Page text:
SAN JOSE (KPIX 5) — Whether big-name theater chains or smaller independent movie houses, in the South Bay, box offices remain closed amid the COVID-19 pandemic.
The popcorn bins are empty and cold and the movie screens are still dark. Film fans say they miss going out to the movies.READ MORE: San Francisco Reverses Ban On Collecting Data On Sexual Orientation Of City Workers
“The atmosphere, getting the popcorn, getting the soda. Going to the theater, watching the movie. It’s part of everyday life,” said film fan Siamack Shariat.
But seven months into the pandemic, theaters in Santa Clara County are staying
closed, even though they are technically allowed to re-open.
“Neighborhoods will lose movie theatres for the foreseeable future,” said
Pruneyard Cinemas manager Dan Orloff.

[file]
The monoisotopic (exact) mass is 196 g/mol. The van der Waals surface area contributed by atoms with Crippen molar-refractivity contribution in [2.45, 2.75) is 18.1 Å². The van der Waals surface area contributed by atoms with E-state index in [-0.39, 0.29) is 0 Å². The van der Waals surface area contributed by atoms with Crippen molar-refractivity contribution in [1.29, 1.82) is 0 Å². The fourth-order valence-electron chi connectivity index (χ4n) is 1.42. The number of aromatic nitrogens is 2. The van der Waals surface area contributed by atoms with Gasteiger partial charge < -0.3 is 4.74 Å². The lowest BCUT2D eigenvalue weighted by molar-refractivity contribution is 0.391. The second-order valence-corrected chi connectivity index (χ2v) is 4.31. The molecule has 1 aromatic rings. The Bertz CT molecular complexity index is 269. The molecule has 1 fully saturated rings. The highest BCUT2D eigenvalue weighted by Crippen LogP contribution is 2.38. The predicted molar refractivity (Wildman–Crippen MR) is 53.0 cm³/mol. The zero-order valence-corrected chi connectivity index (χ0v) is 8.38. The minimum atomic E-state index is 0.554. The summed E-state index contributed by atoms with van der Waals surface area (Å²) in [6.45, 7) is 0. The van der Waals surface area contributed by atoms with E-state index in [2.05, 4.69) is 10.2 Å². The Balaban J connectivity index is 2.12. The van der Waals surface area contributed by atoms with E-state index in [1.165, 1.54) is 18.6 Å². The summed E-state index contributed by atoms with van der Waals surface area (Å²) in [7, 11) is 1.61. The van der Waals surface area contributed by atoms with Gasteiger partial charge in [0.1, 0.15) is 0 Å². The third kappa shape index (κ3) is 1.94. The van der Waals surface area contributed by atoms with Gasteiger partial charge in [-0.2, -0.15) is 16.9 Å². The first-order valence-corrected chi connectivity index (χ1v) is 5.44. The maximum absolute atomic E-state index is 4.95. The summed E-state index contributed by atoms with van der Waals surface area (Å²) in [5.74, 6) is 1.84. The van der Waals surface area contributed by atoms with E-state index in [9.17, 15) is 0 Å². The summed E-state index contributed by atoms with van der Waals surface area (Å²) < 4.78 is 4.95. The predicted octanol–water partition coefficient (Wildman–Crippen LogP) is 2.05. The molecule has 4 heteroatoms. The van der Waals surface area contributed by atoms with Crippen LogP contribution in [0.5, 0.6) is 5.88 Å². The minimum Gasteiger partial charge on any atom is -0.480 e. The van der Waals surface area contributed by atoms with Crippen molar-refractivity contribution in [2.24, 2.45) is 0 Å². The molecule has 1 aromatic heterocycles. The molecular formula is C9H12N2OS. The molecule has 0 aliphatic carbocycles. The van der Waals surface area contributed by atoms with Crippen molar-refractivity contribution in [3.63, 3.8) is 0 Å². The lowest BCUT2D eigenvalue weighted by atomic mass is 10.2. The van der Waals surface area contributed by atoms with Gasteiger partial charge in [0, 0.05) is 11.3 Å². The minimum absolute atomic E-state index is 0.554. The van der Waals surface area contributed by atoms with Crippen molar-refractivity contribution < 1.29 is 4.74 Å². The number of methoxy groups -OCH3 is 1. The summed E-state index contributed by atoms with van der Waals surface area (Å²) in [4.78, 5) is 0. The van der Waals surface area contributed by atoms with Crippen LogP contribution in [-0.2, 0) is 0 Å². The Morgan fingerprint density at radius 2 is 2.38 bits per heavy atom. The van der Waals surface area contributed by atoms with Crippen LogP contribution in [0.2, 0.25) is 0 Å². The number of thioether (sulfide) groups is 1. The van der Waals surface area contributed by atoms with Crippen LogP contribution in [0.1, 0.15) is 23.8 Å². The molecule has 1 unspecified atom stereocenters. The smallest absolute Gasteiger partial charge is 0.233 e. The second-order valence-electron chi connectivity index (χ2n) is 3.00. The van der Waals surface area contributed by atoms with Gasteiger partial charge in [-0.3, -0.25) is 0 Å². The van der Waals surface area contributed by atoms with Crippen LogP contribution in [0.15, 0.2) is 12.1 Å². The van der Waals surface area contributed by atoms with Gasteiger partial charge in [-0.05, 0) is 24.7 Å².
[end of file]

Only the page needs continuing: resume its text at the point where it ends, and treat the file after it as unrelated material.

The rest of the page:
When the county gave movie theatres a green light to re-open at 25 percent capacity this week, there was another rule in the risk-reduction guidelines that dealt a serious blow to the bottom line of any theater.
The guidelines read, “Food and drink may not be served at indoor gatherings, including at movie theatres, except as necessary to carry out a religious ceremony.”READ MORE: Fmr. SF Public Utilities Commission GM Harlan Kelly Charged With Bank Fraud In Bribery, Corruption Scandal
That means no popcorn, candy or drinks. To make matters worse, the major movie studios held back their 2020 blockbusters until next year so they won’t lose money.
“So we have no product to show, we have no food and beverage, popcorn to sell. And on top of that, we are limited to 25 percent capacity. It virtually is
tantamount to shutting us down,” said Orloff.
The Pruneyard Cinemas is surviving only by serving food and drinks on the patio in front of the theater and running virtual programming that can be streamed at home.
But Orloff says it is not a long-term solution. He did say that film fans can help theaters during this dire period.
“Support your local businesses. We’re doing everything we can to stay relevant and alive,” Orloff said.MORE NEWS: California Drought: Gov. Newsom Declares Expanded Drought Emergency, Calls For Statewide Conservation
The question is, can theatres survive to see another tier?